SINT MAARTEN (SIMPSON BAY) - The 2023 Caribbean racing season has come to a close, and the St. Maarten Heineken Regatta was again the region’s most attended event. St. Maarten is committed to delivering the biggest and best regatta year after year, and for the 44th annual event, it's welcoming back all those who fell in love with the event and inviting newcomers to finally check it off their bucket lists and join the large international fleet February 29 - March 3, 2024.
Close to 100 boats participated in the 43rd St. Maarten Heineken Regatta, with a fleet that showed enormous diversity – from 24-ft performance trimarans to 70-ft ocean racing monohulls alongside family catamaran cruisers-turned-racers. Due to the “Serious Fun!” factor that the St. Maarten Heineken Regatta has become known for, amateur racers up to professional maxi teams come to enjoy 4 days of competitive and dynamic race courses, complemented by world-class entertainment by night.
“This was our first time doing the St. Maarten Heineken Regatta, and we’ll be back because we had a great time! Great competitors, people from everywhere…. We met a lot of friends, we helped some people out, they helped us out. We really just had a great time here in St. Maarten,” said Heidi Herlihy, Skipper of Swan 56 Tramontana. Tramontana competed in the St. Maarten Heineken Regatta’s unique Island Time class, which is designed for cruisers or those looking to enjoy the Regatta on ‘island time’ with later starts, one race per day, a simplified CSA rating and shorter courses.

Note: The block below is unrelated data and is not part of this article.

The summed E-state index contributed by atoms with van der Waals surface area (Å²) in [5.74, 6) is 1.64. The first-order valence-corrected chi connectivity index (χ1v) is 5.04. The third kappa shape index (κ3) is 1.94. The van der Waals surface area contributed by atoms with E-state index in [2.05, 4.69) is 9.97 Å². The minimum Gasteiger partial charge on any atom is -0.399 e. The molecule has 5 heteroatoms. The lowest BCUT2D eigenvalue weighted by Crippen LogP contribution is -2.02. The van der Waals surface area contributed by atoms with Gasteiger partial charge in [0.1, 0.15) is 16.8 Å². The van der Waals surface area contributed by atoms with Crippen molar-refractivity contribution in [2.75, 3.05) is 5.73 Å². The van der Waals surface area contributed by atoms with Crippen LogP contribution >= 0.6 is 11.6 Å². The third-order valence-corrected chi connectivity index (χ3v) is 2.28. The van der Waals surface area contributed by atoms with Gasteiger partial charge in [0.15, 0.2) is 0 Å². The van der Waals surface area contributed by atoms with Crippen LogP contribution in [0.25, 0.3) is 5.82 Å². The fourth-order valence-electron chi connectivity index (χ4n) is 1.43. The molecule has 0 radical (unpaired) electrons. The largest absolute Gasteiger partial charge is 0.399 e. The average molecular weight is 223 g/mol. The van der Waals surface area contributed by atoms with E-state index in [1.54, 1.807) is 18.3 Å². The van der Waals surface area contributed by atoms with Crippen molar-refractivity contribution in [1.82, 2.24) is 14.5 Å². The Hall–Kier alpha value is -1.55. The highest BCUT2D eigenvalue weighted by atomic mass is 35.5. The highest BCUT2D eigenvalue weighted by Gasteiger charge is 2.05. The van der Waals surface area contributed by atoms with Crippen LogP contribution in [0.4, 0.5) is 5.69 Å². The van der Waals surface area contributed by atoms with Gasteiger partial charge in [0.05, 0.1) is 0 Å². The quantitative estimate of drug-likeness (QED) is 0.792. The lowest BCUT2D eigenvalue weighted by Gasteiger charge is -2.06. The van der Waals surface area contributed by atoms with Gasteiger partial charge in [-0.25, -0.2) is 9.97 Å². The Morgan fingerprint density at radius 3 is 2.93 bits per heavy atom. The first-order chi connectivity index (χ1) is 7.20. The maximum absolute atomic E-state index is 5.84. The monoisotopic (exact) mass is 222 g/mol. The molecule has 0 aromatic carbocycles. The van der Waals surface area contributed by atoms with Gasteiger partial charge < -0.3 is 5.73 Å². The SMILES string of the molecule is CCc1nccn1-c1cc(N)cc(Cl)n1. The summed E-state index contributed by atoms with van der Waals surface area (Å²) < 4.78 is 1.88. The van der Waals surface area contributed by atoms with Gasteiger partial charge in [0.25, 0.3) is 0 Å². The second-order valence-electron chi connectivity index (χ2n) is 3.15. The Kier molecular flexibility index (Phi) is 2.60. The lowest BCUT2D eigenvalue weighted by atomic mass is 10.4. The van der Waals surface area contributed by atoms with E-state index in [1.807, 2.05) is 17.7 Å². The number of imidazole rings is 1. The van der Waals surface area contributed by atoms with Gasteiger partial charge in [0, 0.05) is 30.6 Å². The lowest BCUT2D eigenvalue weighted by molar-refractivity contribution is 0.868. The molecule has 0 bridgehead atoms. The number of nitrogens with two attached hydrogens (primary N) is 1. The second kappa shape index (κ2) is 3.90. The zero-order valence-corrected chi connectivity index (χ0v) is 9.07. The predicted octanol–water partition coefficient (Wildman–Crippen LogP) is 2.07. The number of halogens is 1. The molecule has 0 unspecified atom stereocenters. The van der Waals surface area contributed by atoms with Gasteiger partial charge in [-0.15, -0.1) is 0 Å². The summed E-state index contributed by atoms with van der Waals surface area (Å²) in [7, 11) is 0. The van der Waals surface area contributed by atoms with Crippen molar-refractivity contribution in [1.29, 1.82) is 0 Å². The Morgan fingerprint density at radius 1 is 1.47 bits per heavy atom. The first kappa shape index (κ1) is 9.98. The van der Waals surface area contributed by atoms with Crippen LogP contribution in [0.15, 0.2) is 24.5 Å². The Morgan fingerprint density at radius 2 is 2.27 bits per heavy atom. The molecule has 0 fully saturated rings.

St. Maarten Heineken Regatta’s professional Race Committee is dedicated to designing courses that are best suited for all classes. While the Island Time class are enjoying a more leisurely course, the CSA race fleets are sent on intensive courses around the island, sometimes going as far as neighboring islands of St. Barth and Anguilla. The racing fleet all have a chance to race the legendary Around the Island Race, where spectators get to see Diam 24 pocket-rocket trimarans keep pace with the Volvo Ocean Race boats!
The CSA racing rule is used for all competitors and Caribbean race events, while a modified CSA rule and rating process is offered to the Island Time class to make participating in the Regatta more accessible. These tailored courses and a rating system unique to the Caribbean conditions make racing at the St. Maarten Heineken Regatta more fair and welcoming to a mixed fleet.
St. Maarten is also the most accessible island in terms of logistics for traveling boats, sailors and visitors alike, making it a top Caribbean destination. St. Maarten’s Princess Juliana International airport offers daily non-stop flights to top cities in Europe, US and Canada, and is the closest airport to any Regatta in the Caribbean – less than 10 minutes from the airport to the Regatta Village at Yacht Club Port de Plaisance. For those who will fly in and meet their boats in the Caribbean, Regatta sponsor Port St. Maarten offers professional services to receive any boat shipment.